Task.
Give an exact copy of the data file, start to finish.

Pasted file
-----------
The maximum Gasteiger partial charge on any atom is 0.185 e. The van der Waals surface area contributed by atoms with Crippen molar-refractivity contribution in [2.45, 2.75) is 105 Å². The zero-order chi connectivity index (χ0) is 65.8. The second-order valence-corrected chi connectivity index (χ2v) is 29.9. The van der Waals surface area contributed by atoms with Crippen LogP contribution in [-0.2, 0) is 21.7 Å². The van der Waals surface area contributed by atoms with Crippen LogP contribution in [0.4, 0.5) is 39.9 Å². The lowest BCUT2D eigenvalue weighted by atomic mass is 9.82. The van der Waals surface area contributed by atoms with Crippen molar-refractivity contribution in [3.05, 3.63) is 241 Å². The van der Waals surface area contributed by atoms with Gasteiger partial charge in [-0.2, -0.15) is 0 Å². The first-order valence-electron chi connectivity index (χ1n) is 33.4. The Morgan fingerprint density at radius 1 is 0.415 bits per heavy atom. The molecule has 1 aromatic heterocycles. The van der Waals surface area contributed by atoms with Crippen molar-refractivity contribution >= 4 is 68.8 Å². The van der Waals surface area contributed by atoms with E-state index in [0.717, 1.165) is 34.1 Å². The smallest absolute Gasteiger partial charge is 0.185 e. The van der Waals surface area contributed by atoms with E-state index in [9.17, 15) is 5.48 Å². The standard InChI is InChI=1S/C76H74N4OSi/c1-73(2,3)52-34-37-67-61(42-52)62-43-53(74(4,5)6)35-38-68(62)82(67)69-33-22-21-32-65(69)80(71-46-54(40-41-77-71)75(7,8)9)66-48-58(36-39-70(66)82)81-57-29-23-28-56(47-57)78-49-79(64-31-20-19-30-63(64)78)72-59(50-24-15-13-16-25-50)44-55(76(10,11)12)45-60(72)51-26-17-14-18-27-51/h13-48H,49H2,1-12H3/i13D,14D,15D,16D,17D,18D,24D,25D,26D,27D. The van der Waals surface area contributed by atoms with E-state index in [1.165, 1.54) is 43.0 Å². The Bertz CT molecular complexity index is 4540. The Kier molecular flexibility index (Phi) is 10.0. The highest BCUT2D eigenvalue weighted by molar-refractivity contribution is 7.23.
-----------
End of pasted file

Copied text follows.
The maximum Gasteiger partial charge on any atom is 0.185 e. The van der Waals surface area contributed by atoms with Crippen molar-refractivity contribution in [2.45, 2.75) is 105 Å². The zero-order chi connectivity index (χ0) is 65.8. The second-order valence-corrected chi connectivity index (χ2v) is 29.9. The van der Waals surface area contributed by atoms with Crippen LogP contribution in [-0.2, 0) is 21.7 Å². The van der Waals surface area contributed by atoms with Crippen LogP contribution in [0.4, 0.5) is 39.9 Å². The lowest BCUT2D eigenvalue weighted by atomic mass is 9.82. The van der Waals surface area contributed by atoms with Crippen molar-refractivity contribution in [3.05, 3.63) is 241 Å². The van der Waals surface area contributed by atoms with Gasteiger partial charge in [-0.2, -0.15) is 0 Å². The first-order valence-electron chi connectivity index (χ1n) is 33.4. The Morgan fingerprint density at radius 1 is 0.415 bits per heavy atom. The molecule has 1 aromatic heterocycles. The van der Waals surface area contributed by atoms with Crippen molar-refractivity contribution >= 4 is 68.8 Å². The van der Waals surface area contributed by atoms with E-state index in [0.717, 1.165) is 34.1 Å². The smallest absolute Gasteiger partial charge is 0.185 e. The van der Waals surface area contributed by atoms with E-state index in [9.17, 15) is 5.48 Å². The standard InChI is InChI=1S/C76H74N4OSi/c1-73(2,3)52-34-37-67-61(42-52)62-43-53(74(4,5)6)35-38-68(62)82(67)69-33-22-21-32-65(69)80(71-46-54(40-41-77-71)75(7,8)9)66-48-58(36-39-70(66)82)81-57-29-23-28-56(47-57)78-49-79(64-31-20-19-30-63(64)78)72-59(50-24-15-13-16-25-50)44-55(76(10,11)12)45-60(72)51-26-17-14-18-27-51/h13-48H,49H2,1-12H3/i13D,14D,15D,16D,17D,18D,24D,25D,26D,27D. The van der Waals surface area contributed by atoms with E-state index in [1.165, 1.54) is 43.0 Å². The Bertz CT molecular complexity index is 4540. The Kier molecular flexibility index (Phi) is 10.0. The highest BCUT2D eigenvalue weighted by molar-refractivity contribution is 7.23.